Nevertheless, NASA’s technological achievements have changed our lives dramatically. According to the article “NASA Spinoff 2015 Features Space Technology Making Life Better on Earth,” “NASA technologies are being used to locate underground water in some of the driest places on the Earth, build quieter and more fuel-efficient airplanes, and create shock absorbers that brace buildings in earthquakes.” In fact, these are only some of the NASA spinoffs that have changes our lives for the better. NASA has largely influenced many more areas of our lives such as weather forecasting, the medical field, and others.
To start with, NASA’s satellites have saved thousands of lives because of the detailed and timely weather forecasting they can provide. According to the National Research Council, NASA has powerfully contributed in the study of Earth’s atmosphere, oceans, and surface through use of its satellites. Also, nasa.org provides us with detailed tracking of dangerous storms. According to nasa.gov, when hurricane Sandy hit the east coast, “the satellite data provided detailed information such as the size and direction of the winds, observations of the cloud structures near the storm and the amount and location of storm’s rainfall.” Even though there was a lot of destruction and many died, and even more were injured during hurricane Sandy, the consequences would have probably been much worse if not for NASA’s contribution to weather forecasting and tracking.
Secondly, NASA has made many contributions in the development and/ or advancement of many technologies used by the medical field, like telemedicine. In the article “A Brief History of NASA’s Contributions to Telemedicine”,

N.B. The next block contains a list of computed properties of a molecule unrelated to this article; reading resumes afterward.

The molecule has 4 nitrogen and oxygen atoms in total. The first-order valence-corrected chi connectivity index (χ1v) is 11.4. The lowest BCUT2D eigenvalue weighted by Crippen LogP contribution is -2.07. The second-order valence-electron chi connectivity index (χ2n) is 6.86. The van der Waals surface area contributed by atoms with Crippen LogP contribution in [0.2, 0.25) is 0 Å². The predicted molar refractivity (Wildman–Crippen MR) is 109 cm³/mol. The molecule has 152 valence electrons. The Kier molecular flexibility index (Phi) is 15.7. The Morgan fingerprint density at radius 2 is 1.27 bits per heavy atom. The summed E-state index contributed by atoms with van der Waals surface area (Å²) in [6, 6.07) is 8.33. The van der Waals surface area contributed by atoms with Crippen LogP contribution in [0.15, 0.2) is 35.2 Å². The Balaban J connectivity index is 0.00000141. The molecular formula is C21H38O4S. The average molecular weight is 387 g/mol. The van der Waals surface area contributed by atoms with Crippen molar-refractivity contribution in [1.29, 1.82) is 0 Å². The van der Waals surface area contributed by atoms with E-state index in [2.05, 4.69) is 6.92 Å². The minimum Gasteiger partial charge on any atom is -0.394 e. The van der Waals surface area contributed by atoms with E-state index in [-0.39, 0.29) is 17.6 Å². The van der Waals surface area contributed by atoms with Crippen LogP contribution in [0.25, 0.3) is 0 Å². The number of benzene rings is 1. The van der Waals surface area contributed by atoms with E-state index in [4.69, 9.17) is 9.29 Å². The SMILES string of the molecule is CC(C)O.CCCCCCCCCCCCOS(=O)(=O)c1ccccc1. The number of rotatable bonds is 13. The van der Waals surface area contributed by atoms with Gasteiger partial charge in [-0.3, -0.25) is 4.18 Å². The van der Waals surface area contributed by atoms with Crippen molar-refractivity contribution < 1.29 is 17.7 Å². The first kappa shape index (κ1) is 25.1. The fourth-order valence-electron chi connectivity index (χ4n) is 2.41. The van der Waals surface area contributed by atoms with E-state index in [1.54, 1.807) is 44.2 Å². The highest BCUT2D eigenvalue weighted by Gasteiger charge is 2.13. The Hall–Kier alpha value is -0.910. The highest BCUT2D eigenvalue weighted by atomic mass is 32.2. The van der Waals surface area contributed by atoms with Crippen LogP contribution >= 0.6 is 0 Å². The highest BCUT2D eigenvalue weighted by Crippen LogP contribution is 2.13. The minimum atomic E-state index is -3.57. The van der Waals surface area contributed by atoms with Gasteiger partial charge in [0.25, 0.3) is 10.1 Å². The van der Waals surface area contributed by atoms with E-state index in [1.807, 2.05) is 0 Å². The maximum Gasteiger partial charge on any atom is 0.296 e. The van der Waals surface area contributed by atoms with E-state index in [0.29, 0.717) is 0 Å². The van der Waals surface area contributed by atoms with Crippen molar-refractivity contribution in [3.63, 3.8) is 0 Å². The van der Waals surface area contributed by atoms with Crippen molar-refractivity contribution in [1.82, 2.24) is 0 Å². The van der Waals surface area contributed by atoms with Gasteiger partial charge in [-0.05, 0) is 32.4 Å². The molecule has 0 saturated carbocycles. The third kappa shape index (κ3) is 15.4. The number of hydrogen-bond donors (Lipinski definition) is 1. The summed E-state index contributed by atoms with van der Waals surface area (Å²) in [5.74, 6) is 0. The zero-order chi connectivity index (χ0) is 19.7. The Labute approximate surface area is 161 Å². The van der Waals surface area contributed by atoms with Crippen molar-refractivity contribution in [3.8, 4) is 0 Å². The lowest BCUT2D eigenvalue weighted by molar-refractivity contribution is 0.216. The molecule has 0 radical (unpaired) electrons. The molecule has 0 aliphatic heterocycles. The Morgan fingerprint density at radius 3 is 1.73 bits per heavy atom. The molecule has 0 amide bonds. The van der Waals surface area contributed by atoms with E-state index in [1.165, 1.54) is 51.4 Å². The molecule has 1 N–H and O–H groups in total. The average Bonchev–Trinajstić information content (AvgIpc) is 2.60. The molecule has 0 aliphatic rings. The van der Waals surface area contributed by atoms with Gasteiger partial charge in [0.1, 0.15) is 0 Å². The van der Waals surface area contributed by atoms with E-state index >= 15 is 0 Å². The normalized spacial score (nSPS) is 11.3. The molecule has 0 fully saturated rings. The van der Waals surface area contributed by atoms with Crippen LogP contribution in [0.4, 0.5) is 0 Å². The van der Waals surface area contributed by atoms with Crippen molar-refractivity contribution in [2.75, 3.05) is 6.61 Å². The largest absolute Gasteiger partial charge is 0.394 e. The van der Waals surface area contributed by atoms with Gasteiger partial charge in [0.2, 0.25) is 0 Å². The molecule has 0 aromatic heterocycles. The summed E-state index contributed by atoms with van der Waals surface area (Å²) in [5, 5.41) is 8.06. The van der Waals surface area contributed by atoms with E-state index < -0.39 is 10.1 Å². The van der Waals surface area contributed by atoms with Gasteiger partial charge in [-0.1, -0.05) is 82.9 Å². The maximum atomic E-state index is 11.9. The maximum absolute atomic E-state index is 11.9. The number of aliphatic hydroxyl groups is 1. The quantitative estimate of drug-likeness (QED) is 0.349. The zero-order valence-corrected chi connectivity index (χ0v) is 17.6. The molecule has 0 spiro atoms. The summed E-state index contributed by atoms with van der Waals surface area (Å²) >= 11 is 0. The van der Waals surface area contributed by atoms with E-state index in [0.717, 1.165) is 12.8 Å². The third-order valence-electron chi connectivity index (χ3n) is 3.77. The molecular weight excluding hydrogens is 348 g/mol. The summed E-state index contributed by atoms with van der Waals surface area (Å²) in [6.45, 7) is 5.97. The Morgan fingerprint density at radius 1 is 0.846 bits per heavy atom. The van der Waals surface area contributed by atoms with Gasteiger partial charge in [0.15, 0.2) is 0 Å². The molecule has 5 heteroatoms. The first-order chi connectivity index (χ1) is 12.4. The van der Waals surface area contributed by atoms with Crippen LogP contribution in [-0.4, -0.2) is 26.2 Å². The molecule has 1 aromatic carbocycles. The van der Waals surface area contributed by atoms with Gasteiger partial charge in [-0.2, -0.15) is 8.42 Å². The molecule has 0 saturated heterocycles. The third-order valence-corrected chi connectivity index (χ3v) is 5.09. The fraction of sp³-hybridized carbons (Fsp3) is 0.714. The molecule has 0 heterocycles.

The dominant medical question prior to Yuri Gagarin’s successful spaceflight in April 1961 was whether the human body could function in space. […] To determine if this would indeed be a problem, both the U.S. and the Soviets performed a number of test flights using animals attached to medical monitoring systems, which sent the animal’s biometric data to scientists on Earth via a telemetric link. [..] The focus on possible limitations of the human body forced the agency to take a technologically focused approach to telemedicine.
It took years for telemedicine to function the way it does today. Now, the lives of many people that live in remote areas of the country and of the rest of the world have been saved due to this technology.
And in addition to telemedicine, NASA has contributed in the invention of other very important medical devices. According to Linda C. Brinson, the VAD (Left Ventricular Assist Device), which keeps patients alive while they await for a heart transplant, light technology that lessens the painful side effects of chemotherapy, and ear thermometers are a few of the many more technologies that NASA has contributed to medicine. A lot of people are alive today because the VAD was able to buy them some time until the right donor was found. Also, cancer patients can now suffer a little bit less during their chemotherapy sessions. Technologies as these simply make the hardships in life a little bit more bearable.
In addition, NASA has added to our quality of life with the invention of things like highway safety grooving. According to nasa.gov, safer highways were a spinoff of a program developed to reduce accidents on wet airways. Due to this technology, grooving highway concrete has probably prevented more accidents and saved more lives than we can imagine.
Another NASA invention contributing to a higher quality of life is the memory foam. According to nasa.gov, “[memory foam was] the result of a program designed to develop a padding concept to improve crash protection for airplane passengers.” Not everyone knows about the origins of the memory foam, but everyone appreciates the comfort temper mattresses pillows, memory foam insoles, etc. provide.